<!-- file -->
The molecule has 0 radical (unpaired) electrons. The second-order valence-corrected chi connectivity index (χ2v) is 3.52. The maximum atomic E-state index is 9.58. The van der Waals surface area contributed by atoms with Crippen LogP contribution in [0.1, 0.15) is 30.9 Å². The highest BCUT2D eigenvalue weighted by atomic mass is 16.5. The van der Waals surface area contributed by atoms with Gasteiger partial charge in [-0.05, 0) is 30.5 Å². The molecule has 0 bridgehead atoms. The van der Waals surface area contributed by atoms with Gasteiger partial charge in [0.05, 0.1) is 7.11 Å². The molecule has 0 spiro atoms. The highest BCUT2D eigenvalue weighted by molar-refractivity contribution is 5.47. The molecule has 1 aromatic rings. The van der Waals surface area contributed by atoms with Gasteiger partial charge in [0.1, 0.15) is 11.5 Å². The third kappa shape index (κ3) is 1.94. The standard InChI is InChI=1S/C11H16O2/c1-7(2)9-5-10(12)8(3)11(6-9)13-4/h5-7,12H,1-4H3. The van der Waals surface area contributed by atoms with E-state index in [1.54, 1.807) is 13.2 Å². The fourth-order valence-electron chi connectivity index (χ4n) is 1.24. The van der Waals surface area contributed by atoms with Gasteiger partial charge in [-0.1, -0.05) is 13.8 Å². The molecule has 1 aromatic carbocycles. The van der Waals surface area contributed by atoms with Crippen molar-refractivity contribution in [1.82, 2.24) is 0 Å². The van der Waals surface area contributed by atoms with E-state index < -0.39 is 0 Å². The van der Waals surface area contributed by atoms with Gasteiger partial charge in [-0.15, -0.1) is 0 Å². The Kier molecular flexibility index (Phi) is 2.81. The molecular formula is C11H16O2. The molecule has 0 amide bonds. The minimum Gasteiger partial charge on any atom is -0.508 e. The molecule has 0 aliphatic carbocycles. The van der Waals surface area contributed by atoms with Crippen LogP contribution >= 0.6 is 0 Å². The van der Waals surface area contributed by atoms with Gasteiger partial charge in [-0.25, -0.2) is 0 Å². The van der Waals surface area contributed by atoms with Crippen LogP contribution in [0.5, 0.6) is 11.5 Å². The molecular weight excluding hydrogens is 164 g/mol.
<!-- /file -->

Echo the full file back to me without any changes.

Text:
The molecule has 0 radical (unpaired) electrons. The second-order valence-corrected chi connectivity index (χ2v) is 3.52. The maximum atomic E-state index is 9.58. The van der Waals surface area contributed by atoms with Crippen LogP contribution in [0.1, 0.15) is 30.9 Å². The highest BCUT2D eigenvalue weighted by atomic mass is 16.5. The van der Waals surface area contributed by atoms with Gasteiger partial charge in [-0.05, 0) is 30.5 Å². The molecule has 0 bridgehead atoms. The van der Waals surface area contributed by atoms with Gasteiger partial charge in [0.05, 0.1) is 7.11 Å². The molecule has 0 spiro atoms. The highest BCUT2D eigenvalue weighted by molar-refractivity contribution is 5.47. The molecule has 1 aromatic rings. The van der Waals surface area contributed by atoms with Gasteiger partial charge in [0.1, 0.15) is 11.5 Å². The third kappa shape index (κ3) is 1.94. The standard InChI is InChI=1S/C11H16O2/c1-7(2)9-5-10(12)8(3)11(6-9)13-4/h5-7,12H,1-4H3. The van der Waals surface area contributed by atoms with E-state index in [1.54, 1.807) is 13.2 Å². The fourth-order valence-electron chi connectivity index (χ4n) is 1.24. The van der Waals surface area contributed by atoms with Gasteiger partial charge in [-0.1, -0.05) is 13.8 Å². The molecule has 1 aromatic carbocycles. The van der Waals surface area contributed by atoms with Crippen molar-refractivity contribution in [1.82, 2.24) is 0 Å². The van der Waals surface area contributed by atoms with E-state index < -0.39 is 0 Å². The van der Waals surface area contributed by atoms with Gasteiger partial charge in [-0.15, -0.1) is 0 Å². The Kier molecular flexibility index (Phi) is 2.81. The molecular formula is C11H16O2. The molecule has 0 amide bonds. The minimum Gasteiger partial charge on any atom is -0.508 e. The molecule has 0 aliphatic carbocycles. The van der Waals surface area contributed by atoms with Crippen LogP contribution >= 0.6 is 0 Å². The van der Waals surface area contributed by atoms with Gasteiger partial charge in [-0.25, -0.2) is 0 Å². The van der Waals surface area contributed by atoms with Crippen LogP contribution in [0.5, 0.6) is 11.5 Å². The molecular weight excluding hydrogens is 164 g/mol.